• chronic constipation – the bowel is blocked by hard, impacted faeces, but some liquids manage to seep past the blockage. this condition, called ‘spurious’ or ‘overflow’ diarrhoea, is more common in the elderly
  • hormone disorders – such as diabetes or hyperthyroidism (overactive thyroid gland)
  • cancer – such as bowel cancer
  • inflammatory bowel disease – including ulcerative colitis and Crohn’s disease
  • irritable bowel syndrome – symptoms include abdominal pain, bloating, and alternating constipation and diarrhoea
  • lactose intolerance – the inability to digest the milk sugar lactose
  • medications – including antibiotics, antacids that contain magnesium, laxatives, and drugs for treating hypertension (high blood pressure) and arthritis.

Diagnosis of diarrhoea

Successful treatment depends on diagnosing the cause. Investigations may include:

  • medical history
  • physical examination
  • blood tests
  • laboratory analysis of stool sample
  • colonoscopy (the insertion of a slender instrument into the anus so that the doctor can look at the bowel lining).

Treatment for diarrhoea

Always see your doctor if you experience serious symptoms. Babies and young children with diarrhoea need prompt medical attention.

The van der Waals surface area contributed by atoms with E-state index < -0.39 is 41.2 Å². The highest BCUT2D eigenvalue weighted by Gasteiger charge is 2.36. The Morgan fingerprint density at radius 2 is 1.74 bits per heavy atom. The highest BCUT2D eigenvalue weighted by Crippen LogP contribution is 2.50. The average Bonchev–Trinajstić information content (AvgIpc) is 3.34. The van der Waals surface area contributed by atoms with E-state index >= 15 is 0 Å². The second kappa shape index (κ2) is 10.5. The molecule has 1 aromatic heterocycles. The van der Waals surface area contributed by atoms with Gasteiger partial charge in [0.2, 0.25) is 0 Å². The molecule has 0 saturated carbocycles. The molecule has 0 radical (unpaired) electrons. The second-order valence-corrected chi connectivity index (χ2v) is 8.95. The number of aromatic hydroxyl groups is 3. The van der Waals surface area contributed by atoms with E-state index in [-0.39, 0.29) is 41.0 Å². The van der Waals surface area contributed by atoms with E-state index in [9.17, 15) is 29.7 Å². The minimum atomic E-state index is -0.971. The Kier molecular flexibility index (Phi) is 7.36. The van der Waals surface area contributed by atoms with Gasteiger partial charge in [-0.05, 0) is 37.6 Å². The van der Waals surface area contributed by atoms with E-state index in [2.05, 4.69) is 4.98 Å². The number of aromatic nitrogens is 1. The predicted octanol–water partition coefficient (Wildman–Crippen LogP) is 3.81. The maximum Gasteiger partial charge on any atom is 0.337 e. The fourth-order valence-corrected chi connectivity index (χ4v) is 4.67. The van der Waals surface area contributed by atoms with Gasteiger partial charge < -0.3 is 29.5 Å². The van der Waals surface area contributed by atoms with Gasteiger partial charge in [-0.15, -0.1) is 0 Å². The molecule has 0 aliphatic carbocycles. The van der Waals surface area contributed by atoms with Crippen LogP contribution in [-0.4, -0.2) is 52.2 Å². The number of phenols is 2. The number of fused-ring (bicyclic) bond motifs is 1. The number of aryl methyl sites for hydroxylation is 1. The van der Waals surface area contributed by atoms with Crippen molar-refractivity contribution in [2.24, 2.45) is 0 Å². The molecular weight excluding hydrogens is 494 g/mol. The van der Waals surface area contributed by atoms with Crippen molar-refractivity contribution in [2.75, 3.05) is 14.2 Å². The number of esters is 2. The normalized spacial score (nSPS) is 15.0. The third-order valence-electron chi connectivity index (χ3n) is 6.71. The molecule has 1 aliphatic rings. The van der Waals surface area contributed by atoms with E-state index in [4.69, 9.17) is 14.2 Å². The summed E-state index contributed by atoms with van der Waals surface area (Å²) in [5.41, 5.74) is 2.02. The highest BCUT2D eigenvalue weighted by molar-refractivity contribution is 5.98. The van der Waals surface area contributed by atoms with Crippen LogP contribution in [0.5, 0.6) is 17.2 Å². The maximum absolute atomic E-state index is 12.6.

Treatment for diarrhoea depends on the cause, but may include:

  • plenty of fluids to prevent dehydration
  • oral rehydration drinks to replace lost salts and minerals. These drinks are available from pharmacies. An alternative is one part unsweetened pure fruit juice diluted with four parts of water
  • intravenous replacement of fluids in severe cases
  • medications such as antibiotics and anti-nausea drugs
  • anti-diarrhoeal medications, but only on the advice of your doctor. If your diarrhoea is caused by infection, anti-diarrhoeal drugs may keep the infection inside your body for longer
  • treatment for any underlying condition, such as inflammatory bowel disease.

Risk of spreading infection